Driven into exile by the brutal regime of Gambia’s president, Yahya Jammeh, journalist Omar Bah’s dramatic flight from his homeland is recounted in his memoir Africa’s Hell on Earth: The Ordeal of an African Journalist.
An outspoken critic of the country’s autocratic ruler, Bah was forced to flee Gambia for neighbouring Senegal, where he was welcomed by other Gambian exiles who had settled in Dakar. Later, his path led him to Ghana and eventual resettlement in the US.
“I wanted to use my new found freedom in America to speak up because I regained the voice I lost. The book is my source of rejuvenation, my symbol of refusal to be silenced, and the avenue to continue to expose corruption, mismanagement, torture, repression, killings and the general dictatorship in The Gambia. I feel I owe it to the suffering people in The Gambia”, he stated.
Bah fell from grace after he was suspected of the being an informant for US-based Freedom, an online news site critical of the Jammeh regime, while working for the pro-government Daily Observer newspaper.
As a US resident, Bah says he feels challenged to speak about the injustices and give a voice to the voiceless since he now has the ability to speak up against the dictatorship in the Gambia without fear of reprisal.
“The name of this book, Africa’s Hell on Earth, refers to the nickname of the infamous Gambian prisons where so many people have disappeared. The prisons are overcrowded, and there are lots of diseases, torture, executions and suffering. Worse still, majority of the detainees are there simply because they oppose the regime. The Gambian dictator, Yahya Jammeh, has ruled for nineteen years. During this period, he has killed, tortured and exiled many Gambians.”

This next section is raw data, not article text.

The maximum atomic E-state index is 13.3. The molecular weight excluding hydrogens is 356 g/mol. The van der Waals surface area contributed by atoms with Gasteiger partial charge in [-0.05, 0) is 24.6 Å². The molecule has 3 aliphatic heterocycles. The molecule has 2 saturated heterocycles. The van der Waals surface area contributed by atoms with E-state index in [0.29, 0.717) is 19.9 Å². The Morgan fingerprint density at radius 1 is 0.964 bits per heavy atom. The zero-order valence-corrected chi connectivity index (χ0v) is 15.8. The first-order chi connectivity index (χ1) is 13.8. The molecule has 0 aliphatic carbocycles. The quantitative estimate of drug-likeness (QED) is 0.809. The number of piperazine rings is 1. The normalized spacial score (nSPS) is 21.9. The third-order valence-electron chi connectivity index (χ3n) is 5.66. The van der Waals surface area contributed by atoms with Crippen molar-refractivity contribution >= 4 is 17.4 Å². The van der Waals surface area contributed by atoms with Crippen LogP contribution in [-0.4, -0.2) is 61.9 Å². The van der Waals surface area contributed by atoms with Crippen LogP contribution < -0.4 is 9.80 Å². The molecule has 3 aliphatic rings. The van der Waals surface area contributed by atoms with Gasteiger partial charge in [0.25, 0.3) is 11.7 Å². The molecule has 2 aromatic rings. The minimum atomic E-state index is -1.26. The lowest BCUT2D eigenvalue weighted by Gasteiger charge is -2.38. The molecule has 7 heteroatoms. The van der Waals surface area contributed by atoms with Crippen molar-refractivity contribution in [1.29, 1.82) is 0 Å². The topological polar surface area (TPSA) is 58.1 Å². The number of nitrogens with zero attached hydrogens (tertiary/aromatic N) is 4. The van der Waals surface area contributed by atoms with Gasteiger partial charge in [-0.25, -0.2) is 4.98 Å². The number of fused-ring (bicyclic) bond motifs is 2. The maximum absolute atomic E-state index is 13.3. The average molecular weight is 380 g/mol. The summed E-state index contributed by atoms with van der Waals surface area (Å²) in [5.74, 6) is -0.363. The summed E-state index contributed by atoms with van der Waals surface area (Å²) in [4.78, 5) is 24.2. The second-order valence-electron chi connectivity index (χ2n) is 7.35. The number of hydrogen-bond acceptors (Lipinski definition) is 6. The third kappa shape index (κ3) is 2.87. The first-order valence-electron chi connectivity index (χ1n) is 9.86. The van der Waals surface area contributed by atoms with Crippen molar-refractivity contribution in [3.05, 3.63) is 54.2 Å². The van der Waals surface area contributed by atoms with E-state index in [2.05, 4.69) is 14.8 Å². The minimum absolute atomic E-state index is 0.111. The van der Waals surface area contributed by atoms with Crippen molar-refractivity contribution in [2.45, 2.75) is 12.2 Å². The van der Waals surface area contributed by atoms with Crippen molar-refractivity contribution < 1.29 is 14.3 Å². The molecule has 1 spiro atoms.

He said the Gambia is a country where is so much poverty while the powers that be live in luxury without regard to the poor and sick population. The writer bemoaned the situation of the Gambian people, who are subjected to summary executions if they dare oppose the regime.
In a review of Bah’s book Demba Ali Jawo, a former president of the Gambia Press Union, described it as an accurate depiction of the obstacles Gambian journalists have faced since the Jammeh regime came to power. Jawo called the book an invaluable reference for those interested in documenting the atrocities being committed against innocent Gambians by their own government.
According to Jawo, Bah narrowly escaped a dragnet that had been thrown around the Gambian capital, Banjul, to arrest him. A soldier let Bah pass through a checkpoint.
“By letting Omar go, the soldier not only risked his own job and life, but he also had to forego promotion and even compensation if he had handed him over to the authorities”, Jawo observed.
Bah now lives in Rode Island with his wife and two sons is attending graduate school through scholarship. He is the founder of the Center for Refugee Advocacy and Support and represents the state of Rode Island and the Northeast region at the Washington-based UNHCR Refugee Congress.
“When I look back at my journey, I feel my struggle was worth it. Despite the danger I had put myself in, and all that I went through, the nation of the United States of America, out of all the countries in the world, gave me the opportunity to begin a second life. Today, I feel my new life in America, though just starting, has been dearly meaningful. I am thankful to this country.”
He advised fellow refugees and immigrants make use of the opportunities that they have in the US and remember that there are millions who remain in the camps with no hope of rebuilding their lives.
This article was published on March 3, 2014 at indexoncensorship.org